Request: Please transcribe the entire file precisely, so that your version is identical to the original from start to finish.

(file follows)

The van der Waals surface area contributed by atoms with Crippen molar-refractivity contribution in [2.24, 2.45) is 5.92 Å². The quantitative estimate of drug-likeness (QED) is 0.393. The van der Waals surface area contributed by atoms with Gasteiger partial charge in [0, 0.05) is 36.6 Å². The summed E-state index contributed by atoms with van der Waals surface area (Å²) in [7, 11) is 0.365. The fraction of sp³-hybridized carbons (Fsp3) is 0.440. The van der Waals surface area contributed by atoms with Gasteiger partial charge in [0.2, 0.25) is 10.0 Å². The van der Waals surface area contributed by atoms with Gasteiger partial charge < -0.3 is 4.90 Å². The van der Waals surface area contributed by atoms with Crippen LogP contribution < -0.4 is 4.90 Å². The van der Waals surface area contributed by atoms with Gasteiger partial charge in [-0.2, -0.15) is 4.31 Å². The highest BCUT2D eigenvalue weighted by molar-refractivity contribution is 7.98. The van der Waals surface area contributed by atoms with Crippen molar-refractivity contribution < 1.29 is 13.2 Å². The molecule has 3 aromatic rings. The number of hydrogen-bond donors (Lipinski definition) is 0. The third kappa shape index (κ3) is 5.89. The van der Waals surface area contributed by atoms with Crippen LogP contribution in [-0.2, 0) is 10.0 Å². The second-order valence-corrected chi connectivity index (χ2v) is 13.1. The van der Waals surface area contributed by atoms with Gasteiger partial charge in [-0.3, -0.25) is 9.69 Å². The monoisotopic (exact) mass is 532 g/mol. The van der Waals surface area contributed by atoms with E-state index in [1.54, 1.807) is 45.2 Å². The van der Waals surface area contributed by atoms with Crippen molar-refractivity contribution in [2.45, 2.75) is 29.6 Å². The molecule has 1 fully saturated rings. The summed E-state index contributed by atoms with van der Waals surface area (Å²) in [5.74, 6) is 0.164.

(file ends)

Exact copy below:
The van der Waals surface area contributed by atoms with Crippen molar-refractivity contribution in [2.24, 2.45) is 5.92 Å². The quantitative estimate of drug-likeness (QED) is 0.393. The van der Waals surface area contributed by atoms with Gasteiger partial charge in [0, 0.05) is 36.6 Å². The summed E-state index contributed by atoms with van der Waals surface area (Å²) in [7, 11) is 0.365. The fraction of sp³-hybridized carbons (Fsp3) is 0.440. The van der Waals surface area contributed by atoms with Gasteiger partial charge in [0.2, 0.25) is 10.0 Å². The van der Waals surface area contributed by atoms with Gasteiger partial charge < -0.3 is 4.90 Å². The van der Waals surface area contributed by atoms with Crippen LogP contribution < -0.4 is 4.90 Å². The van der Waals surface area contributed by atoms with Gasteiger partial charge in [-0.2, -0.15) is 4.31 Å². The highest BCUT2D eigenvalue weighted by molar-refractivity contribution is 7.98. The van der Waals surface area contributed by atoms with Crippen molar-refractivity contribution < 1.29 is 13.2 Å². The molecule has 3 aromatic rings. The number of hydrogen-bond donors (Lipinski definition) is 0. The third kappa shape index (κ3) is 5.89. The van der Waals surface area contributed by atoms with Crippen LogP contribution in [-0.2, 0) is 10.0 Å². The second-order valence-corrected chi connectivity index (χ2v) is 13.1. The van der Waals surface area contributed by atoms with Gasteiger partial charge in [-0.3, -0.25) is 9.69 Å². The monoisotopic (exact) mass is 532 g/mol. The van der Waals surface area contributed by atoms with E-state index in [1.54, 1.807) is 45.2 Å². The van der Waals surface area contributed by atoms with Crippen molar-refractivity contribution in [2.45, 2.75) is 29.6 Å². The molecule has 1 fully saturated rings. The summed E-state index contributed by atoms with van der Waals surface area (Å²) in [5.74, 6) is 0.164.